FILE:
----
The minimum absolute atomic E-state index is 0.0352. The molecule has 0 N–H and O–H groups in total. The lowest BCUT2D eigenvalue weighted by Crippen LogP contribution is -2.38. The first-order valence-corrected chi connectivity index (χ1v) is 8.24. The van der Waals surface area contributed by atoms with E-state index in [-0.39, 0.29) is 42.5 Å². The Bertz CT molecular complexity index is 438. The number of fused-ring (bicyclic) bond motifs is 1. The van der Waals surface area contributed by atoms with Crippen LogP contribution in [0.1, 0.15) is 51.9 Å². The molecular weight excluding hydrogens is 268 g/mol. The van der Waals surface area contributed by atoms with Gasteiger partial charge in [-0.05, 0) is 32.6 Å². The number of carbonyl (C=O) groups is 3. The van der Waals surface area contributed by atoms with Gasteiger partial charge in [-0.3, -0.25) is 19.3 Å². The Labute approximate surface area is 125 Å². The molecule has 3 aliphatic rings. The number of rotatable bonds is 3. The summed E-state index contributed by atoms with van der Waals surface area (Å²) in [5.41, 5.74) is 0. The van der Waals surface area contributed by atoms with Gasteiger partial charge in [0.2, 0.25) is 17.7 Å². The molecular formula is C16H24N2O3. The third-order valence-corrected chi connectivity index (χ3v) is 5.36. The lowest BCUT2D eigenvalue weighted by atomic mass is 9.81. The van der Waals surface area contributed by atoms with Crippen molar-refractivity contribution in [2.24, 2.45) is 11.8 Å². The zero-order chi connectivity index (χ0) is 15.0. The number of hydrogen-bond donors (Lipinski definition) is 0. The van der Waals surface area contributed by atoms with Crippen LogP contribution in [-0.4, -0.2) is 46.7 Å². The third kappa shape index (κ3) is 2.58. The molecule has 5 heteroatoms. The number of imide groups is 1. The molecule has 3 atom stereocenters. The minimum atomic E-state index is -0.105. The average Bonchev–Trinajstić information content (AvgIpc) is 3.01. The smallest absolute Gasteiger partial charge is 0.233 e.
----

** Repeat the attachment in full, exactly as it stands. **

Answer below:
The minimum absolute atomic E-state index is 0.0352. The molecule has 0 N–H and O–H groups in total. The lowest BCUT2D eigenvalue weighted by Crippen LogP contribution is -2.38. The first-order valence-corrected chi connectivity index (χ1v) is 8.24. The van der Waals surface area contributed by atoms with E-state index in [-0.39, 0.29) is 42.5 Å². The Bertz CT molecular complexity index is 438. The number of fused-ring (bicyclic) bond motifs is 1. The van der Waals surface area contributed by atoms with Crippen LogP contribution in [0.1, 0.15) is 51.9 Å². The molecular weight excluding hydrogens is 268 g/mol. The van der Waals surface area contributed by atoms with Gasteiger partial charge in [-0.05, 0) is 32.6 Å². The number of carbonyl (C=O) groups is 3. The van der Waals surface area contributed by atoms with Gasteiger partial charge in [-0.3, -0.25) is 19.3 Å². The Labute approximate surface area is 125 Å². The molecule has 3 aliphatic rings. The number of rotatable bonds is 3. The summed E-state index contributed by atoms with van der Waals surface area (Å²) in [5.41, 5.74) is 0. The van der Waals surface area contributed by atoms with Gasteiger partial charge in [0.2, 0.25) is 17.7 Å². The molecular formula is C16H24N2O3. The third-order valence-corrected chi connectivity index (χ3v) is 5.36. The lowest BCUT2D eigenvalue weighted by atomic mass is 9.81. The van der Waals surface area contributed by atoms with Crippen molar-refractivity contribution in [2.24, 2.45) is 11.8 Å². The zero-order chi connectivity index (χ0) is 15.0. The number of hydrogen-bond donors (Lipinski definition) is 0. The van der Waals surface area contributed by atoms with Crippen LogP contribution in [-0.4, -0.2) is 46.7 Å². The third kappa shape index (κ3) is 2.58. The molecule has 5 heteroatoms. The number of imide groups is 1. The molecule has 3 atom stereocenters. The minimum atomic E-state index is -0.105. The average Bonchev–Trinajstić information content (AvgIpc) is 3.01. The smallest absolute Gasteiger partial charge is 0.233 e.